Debt Settlement Does Not Need to Be Closed Down. It Needs to Be Cleaned Up. – Podcast

I had a very interesting conversation with a debt settlement insider that mentioned how many debt settlement companies he talks to that hate me for what I write. Yea, I’m not losing sleep over that.

I made the following podcast of this article so you could enjoy it with background music.

But as a journalist writing about the debt relief world and as someone that has lived inside that very same world for years and years I see patterns and trends. I see many younger than me, just jumping into some sort of debt relief business “opportunity” without care, research and a focus on even the least bit of compliance. I see perceived opportunity being celebrated and raced to without consideration of what’s illegal or deceptive. And most importantly I see profits celebrated over people.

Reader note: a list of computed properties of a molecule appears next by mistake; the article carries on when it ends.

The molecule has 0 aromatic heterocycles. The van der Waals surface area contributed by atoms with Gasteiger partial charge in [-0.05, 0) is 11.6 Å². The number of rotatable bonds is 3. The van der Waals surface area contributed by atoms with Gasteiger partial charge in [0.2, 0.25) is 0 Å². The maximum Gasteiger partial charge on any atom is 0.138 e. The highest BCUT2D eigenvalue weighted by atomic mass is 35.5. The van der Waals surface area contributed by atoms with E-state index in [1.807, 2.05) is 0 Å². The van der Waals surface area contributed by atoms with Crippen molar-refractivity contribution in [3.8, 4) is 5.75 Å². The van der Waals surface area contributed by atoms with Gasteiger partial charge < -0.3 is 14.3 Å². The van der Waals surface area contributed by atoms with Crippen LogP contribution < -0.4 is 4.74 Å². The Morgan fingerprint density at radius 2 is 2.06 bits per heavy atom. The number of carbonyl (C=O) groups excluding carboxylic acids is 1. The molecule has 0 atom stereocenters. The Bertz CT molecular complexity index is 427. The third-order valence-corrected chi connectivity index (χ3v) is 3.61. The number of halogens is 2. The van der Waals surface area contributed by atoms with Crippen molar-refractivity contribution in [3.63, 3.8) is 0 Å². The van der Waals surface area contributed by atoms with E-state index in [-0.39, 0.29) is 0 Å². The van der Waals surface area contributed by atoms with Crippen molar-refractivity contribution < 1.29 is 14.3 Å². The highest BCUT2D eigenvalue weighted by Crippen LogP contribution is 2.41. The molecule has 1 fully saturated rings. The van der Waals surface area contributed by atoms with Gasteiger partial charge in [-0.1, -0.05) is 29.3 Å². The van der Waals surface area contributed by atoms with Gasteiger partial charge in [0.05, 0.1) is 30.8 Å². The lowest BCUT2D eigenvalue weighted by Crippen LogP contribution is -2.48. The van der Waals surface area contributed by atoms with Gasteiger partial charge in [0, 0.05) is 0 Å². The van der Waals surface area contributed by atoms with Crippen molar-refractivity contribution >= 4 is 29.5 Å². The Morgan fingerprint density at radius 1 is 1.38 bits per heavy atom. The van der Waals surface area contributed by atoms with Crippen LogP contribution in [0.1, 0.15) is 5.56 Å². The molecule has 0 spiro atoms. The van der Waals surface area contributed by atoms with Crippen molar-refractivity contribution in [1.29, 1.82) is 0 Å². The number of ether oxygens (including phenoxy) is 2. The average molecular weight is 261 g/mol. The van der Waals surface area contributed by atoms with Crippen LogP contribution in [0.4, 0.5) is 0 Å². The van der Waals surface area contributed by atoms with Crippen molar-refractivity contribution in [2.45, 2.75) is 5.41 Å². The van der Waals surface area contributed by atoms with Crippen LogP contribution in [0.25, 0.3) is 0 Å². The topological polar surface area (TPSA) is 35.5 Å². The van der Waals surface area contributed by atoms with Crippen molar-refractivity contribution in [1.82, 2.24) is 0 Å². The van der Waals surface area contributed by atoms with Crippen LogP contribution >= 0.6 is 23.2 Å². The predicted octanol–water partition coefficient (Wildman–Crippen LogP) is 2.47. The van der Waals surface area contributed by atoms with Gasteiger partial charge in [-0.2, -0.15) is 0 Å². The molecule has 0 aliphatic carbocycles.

Let me state clearly, it is not my goal for the debt settlement industry to be closed down.

Debt settlement companies had years to create meaningful trade associations that could have crafted real guidelines to create ethical borders to prevent the widespread damage done to consumers by bad actors. And look, let’s be honest, the bad actors in debt settlement are not a “few” as the associations like to say. It’s rampant.

If anyone needs to be looked at closely with disdain it is the trade associations that failed regulators, consumers, and the good guys that wanted to build an industry with a foundation of respect.